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DCT Celebrates 10-Year Anniversary as Major Industrial Market Player

By Jacob Bourne

Denver based DCT Industrial marked its 10-year anniversary of becoming a publicly traded company on December 13. The company’s executive team and senior vice presidents from 12 satellite offices across the nation gathered in New York City for the New York Stock Exchange closing bell ringing to commemorate the date. DCT specializes in the ownership, acquisition, development, leasing and management of distribution and light-industrial properties with about 400 buildings totaling 73.5 million square feet in 20 U.S. markets. Since the IPO in 2006, DCT’s equity market capitalization has moved from $2.2 billion to $4.6 billion.

Of the company’s 12 focus markets, Seattle and Northern California both had physical offices opened in 2012 as part of a larger shift in the company towards decentralization. According to Phil Hawkins, president & CEO of DCT, the Southern California, Seattle and Northern California markets have been in the top five fastest growing regions for the past decade.

“With those markets our focus has been infill development close to urban cores,” Hawkins said. “Location matters in terms of growth through long term investments. This emphasis has been reinforced by the rapid emergence and expansion of e-commerce.”

Hawkins joined the company just before the IPO in 2006 and has led the significant growth by shifting the operational platform and fostering leadership capabilities for team members at the regional offices. Dave Haugen, senior vice president for Northern California based in Emeryville and Patrick Gemma, senior vice president for Seattle, both prioritize making strong local relationships in their respective communities as well as increasing value through acquisitions and leasing.

“In Seattle, what sets us apart from the competition is that there aren’t a lot of players that have local offices with development, construction and property management capabilities,” said Gemma. “We really wanted to grow our presence in Seattle. It’s significantly less expensive than the Bay Area, though still expensive in relation to other cities in the country. Seattle is a low cost alternative for companies compared to the Bay Area. Though they have some manufacturing from Tesla, we have a higher percentage of manufacturing overall because of Boeing.”

“Our portfolio has had 90-percent growth since opening the Northern California office,” offered Haugen. “The Emeryville office has proven to be a good move for DCT as we’ve established strong connections in the community. We are also at the epicenter of tech in the Bay Area and are blessed to be in the right spot.”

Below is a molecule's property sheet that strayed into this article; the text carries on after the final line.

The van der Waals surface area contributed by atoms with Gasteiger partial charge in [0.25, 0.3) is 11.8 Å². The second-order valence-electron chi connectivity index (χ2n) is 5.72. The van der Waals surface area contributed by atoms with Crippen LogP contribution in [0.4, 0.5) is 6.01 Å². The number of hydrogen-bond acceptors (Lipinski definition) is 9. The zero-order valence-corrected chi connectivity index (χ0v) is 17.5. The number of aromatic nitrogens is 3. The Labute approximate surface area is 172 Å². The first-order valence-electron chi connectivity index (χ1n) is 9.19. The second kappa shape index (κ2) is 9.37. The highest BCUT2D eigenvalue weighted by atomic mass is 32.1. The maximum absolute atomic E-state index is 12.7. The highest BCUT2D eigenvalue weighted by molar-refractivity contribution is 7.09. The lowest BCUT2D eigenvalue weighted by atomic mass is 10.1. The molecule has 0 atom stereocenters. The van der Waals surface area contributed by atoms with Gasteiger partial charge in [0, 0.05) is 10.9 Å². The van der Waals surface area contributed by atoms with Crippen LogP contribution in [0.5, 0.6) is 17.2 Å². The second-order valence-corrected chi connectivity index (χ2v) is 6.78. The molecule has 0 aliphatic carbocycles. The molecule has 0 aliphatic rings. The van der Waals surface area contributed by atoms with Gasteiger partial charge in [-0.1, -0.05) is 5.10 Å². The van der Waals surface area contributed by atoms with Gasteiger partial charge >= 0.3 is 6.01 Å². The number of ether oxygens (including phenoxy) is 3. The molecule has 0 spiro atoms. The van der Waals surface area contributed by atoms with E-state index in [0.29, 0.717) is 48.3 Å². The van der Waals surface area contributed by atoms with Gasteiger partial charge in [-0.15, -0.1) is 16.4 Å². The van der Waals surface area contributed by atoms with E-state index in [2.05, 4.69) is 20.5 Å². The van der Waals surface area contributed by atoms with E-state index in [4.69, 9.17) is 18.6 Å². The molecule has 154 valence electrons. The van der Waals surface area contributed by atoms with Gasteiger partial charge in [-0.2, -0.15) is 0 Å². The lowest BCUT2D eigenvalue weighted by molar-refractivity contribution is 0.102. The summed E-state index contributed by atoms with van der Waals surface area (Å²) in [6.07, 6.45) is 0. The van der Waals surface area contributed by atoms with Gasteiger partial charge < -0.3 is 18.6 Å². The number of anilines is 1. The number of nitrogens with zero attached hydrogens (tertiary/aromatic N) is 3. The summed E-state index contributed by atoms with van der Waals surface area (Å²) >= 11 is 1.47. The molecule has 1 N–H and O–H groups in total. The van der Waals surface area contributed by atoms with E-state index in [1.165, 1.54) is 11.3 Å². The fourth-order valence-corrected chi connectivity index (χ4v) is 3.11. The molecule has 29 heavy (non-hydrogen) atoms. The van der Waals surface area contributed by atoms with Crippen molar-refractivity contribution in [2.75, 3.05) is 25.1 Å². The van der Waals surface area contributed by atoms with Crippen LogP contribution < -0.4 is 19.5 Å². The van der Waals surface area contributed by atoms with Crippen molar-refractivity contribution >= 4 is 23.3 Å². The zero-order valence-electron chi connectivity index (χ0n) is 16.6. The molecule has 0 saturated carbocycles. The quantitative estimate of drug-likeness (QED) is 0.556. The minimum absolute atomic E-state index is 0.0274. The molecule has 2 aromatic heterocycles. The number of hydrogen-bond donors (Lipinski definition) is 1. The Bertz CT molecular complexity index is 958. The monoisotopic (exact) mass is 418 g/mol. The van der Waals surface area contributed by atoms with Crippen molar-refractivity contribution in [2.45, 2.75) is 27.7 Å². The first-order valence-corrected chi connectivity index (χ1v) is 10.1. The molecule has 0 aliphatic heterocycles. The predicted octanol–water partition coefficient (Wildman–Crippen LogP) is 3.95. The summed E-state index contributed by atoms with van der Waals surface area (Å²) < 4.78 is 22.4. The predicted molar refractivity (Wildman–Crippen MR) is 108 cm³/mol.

“There’s been a cultural shift at DCT since 2006 and it’s been significant,” Haugen continued. “Back then DCT was centrally run out of Denver, but today we’re decentralized and for me and Patrick it’s like running our own businesses. We’re working on development and doing a lot more across the spectrum. We went from owner-asset management to a diversified full-service company with strong satellite offices.”

E-commerce has played a substantial role in growth of new product for both markets, accounting for 40-percent new building absorption in Northern California and up to 30 percent in Seattle. Both are West Coast markets with access to ports. The tech-driven economies have led to strong job growth, which has in turn boosted the demand for warehouses. High-density population is also a major factor driving e-commerce given the close proximity of many wealthy consumers, but the density contributes to land constraints resulting in the “last mile problem” — a challenge experienced by industrial suppliers and users alike. Though Hawkins admitted that there’s no easy solution to the problem, he said that DCT leaders like Haugen and Gemma have effectively dealt with the issue by creatively modernizing, and sometimes reducing square footage, of industrial spaces to suit the specialized needs of customers.

“The two major trends affecting the country are the reorganization of America out of suburbs and into cities and the progressively higher and higher expectations for e-commerce delivery,” commented Hawkins. “People don’t want to wait. They want a specific product today or tomorrow, which translates into even more demand for infill locations and more demand for warehouse space to meet the inventory needs of consumers. These are nationwide trends. So many people want to be in cities and it’s a big deal. It’s what’s transformed our business.”